From the latest chapter of Laia Abril’s long-term project A History of Misogyny to Rachel Papo’s collaborative exploration of pregnancy and motherhood, we round up the publications not to miss
Tag: Laia Abril
A new exhibition at the MOCP in Chicago raises questions of women’s agency over their bodies in the present day
Coco Capitán, Laia Abril, Roger Ballen, Joshua Lutz, and Bex Day, respond to the theme the mind for Mental Health Awareness week 2020 — the next article in a new series inviting artists to respond to a theme with image and text
This Mental Health Awareness Week, we share a selection of projects that explore some of the many issues that surround mental health disorders
As a gift to our community during the coronavirus lockdown, we are offering our Female Gaze issue as a free digital edition
Abril wins the prestigious prize for her long term project highlighting stigmatised issues The History of Misogyny
A violent attack in Spain galvanised Laia Abril to begin the next episode in her project highlighting stigmatised issues
Sophie Calle, Laia Abril, Collier Schorr, and BJP editor Simon Bainbridge are among this year’s winners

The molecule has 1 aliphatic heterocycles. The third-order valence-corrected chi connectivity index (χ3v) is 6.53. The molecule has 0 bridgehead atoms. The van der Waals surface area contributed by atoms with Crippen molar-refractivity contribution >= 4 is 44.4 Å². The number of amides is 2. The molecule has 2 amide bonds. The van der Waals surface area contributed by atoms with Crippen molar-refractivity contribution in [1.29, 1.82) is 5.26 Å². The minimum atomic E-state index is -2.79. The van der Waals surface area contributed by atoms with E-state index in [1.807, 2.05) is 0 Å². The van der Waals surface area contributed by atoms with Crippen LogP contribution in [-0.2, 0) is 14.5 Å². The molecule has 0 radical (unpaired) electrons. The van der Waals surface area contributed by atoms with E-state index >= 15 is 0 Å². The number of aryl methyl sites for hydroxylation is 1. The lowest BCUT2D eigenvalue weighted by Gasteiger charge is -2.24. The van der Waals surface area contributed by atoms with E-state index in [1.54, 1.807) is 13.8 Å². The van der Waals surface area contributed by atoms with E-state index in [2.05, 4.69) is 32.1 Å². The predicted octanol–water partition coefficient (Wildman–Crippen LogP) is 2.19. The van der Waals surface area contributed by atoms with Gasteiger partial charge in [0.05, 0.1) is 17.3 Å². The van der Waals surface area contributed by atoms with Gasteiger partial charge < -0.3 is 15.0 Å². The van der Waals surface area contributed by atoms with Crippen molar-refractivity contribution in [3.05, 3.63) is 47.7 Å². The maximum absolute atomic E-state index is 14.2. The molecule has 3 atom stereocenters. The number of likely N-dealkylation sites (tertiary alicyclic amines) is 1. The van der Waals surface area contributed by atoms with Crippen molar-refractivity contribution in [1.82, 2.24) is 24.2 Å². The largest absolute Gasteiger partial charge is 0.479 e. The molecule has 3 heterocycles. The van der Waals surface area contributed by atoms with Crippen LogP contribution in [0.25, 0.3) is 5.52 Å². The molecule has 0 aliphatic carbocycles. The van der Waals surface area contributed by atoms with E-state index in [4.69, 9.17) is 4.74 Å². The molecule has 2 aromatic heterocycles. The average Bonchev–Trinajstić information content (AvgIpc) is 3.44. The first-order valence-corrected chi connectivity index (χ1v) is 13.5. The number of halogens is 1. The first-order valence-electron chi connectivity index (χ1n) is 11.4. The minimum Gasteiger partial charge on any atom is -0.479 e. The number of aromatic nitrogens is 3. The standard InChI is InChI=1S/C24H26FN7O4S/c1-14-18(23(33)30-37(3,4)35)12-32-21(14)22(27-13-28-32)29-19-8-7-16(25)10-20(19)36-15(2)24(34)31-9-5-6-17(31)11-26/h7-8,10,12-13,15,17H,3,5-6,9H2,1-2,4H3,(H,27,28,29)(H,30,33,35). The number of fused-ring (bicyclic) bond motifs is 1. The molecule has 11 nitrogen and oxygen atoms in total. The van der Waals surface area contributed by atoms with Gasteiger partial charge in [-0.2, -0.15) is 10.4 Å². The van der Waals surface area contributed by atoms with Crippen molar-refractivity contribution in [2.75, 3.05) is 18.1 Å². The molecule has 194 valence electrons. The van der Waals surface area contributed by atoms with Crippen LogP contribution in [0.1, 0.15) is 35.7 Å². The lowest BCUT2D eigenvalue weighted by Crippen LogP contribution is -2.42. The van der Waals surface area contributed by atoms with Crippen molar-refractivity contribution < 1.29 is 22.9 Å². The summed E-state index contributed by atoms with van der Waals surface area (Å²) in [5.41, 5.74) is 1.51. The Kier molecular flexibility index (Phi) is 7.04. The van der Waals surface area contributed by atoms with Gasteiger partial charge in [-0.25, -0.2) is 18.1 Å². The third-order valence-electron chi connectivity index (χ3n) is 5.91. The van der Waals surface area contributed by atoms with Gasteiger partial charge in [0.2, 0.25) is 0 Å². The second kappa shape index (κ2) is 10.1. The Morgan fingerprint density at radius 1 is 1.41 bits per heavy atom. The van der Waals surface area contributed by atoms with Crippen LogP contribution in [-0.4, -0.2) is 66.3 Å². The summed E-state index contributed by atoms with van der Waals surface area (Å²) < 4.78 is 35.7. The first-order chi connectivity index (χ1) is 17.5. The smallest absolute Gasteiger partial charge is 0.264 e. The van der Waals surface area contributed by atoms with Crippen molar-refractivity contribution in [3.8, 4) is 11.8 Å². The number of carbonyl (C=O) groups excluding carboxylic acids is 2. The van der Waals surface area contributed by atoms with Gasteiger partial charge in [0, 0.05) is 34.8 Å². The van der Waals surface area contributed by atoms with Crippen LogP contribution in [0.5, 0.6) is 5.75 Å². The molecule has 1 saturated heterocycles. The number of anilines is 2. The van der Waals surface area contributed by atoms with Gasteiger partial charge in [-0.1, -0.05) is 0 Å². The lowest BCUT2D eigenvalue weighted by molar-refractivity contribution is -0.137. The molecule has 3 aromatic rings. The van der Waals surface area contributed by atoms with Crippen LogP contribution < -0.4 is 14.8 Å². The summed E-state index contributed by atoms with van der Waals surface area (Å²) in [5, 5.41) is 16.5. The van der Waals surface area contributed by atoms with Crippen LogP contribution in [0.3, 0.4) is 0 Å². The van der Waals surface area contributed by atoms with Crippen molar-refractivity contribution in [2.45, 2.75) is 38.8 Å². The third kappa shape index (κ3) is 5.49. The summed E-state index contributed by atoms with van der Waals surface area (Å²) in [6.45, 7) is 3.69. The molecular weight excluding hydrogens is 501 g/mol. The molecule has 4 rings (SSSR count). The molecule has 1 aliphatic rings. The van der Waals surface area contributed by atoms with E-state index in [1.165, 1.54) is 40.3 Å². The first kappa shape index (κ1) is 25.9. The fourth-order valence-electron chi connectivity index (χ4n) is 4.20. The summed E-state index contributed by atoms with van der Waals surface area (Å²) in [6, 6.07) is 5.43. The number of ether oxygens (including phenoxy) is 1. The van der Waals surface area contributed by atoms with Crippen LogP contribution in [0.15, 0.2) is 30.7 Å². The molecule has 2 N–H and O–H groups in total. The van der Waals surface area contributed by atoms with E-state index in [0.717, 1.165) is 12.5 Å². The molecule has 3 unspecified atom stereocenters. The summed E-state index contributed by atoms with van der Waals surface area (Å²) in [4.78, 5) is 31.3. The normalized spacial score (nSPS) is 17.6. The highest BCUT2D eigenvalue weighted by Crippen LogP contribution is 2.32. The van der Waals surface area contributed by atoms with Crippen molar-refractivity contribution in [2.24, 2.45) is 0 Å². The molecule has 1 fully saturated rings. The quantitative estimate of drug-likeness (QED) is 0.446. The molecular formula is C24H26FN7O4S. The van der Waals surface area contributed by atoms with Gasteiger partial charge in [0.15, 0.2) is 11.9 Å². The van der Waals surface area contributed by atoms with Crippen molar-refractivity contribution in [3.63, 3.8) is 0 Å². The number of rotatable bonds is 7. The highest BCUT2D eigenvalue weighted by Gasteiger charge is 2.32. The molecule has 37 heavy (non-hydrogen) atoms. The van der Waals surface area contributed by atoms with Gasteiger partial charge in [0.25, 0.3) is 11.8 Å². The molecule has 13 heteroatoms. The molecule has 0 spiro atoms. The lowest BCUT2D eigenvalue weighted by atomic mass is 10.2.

The shortlists are out for the Kraszna-Krausz Book Awards and the result for the photobook prize is striking: this year, all three shortlisted books are by women, with Laia Abril’s On Abortion (Dewi Lewis Publishing), Deana Lawson: An Aperture Monograph, and Somnyama Ngonyama, Hail the Dark Lioness by Zanele Muholi (Aperture) all making the grade.
But says chair of the Kraszna-Krausz, Brian Pomeroy, that fact shouldn’t stand out as remarkable. “We’ve had female winners before,” he says. “It just shows talent is equally distributed, and you wouldn’t expect anything else. There have been very strong female photographers since the beginning of photography, I don’t think it’s something new.”
Liz Jobey, associate editor of the FT Weekend Magazine and a member of the photobook jury along with Chrystel Lebas, photographer and Kraszna-Krausz Book Award Winner 2018, and Anne McNeill, director of the Impressions Gallery, agrees, adding that the jury wasn’t deliberately looking out for books by women. But, she says, it’s an interesting time in which photography – and society and culture more generally – is opening up to other perspectives, and that was naturally reflected in this year’s shortlist.
An architect for more than 40 years, Badger took up photography while studying in the mid 1960s, going on to exhibit at major institutions in Britain and the US. But he is best known as a writer, critic and bibliophile, contributing dozens of essays on the medium, and editing key texts such as The Photobook: A History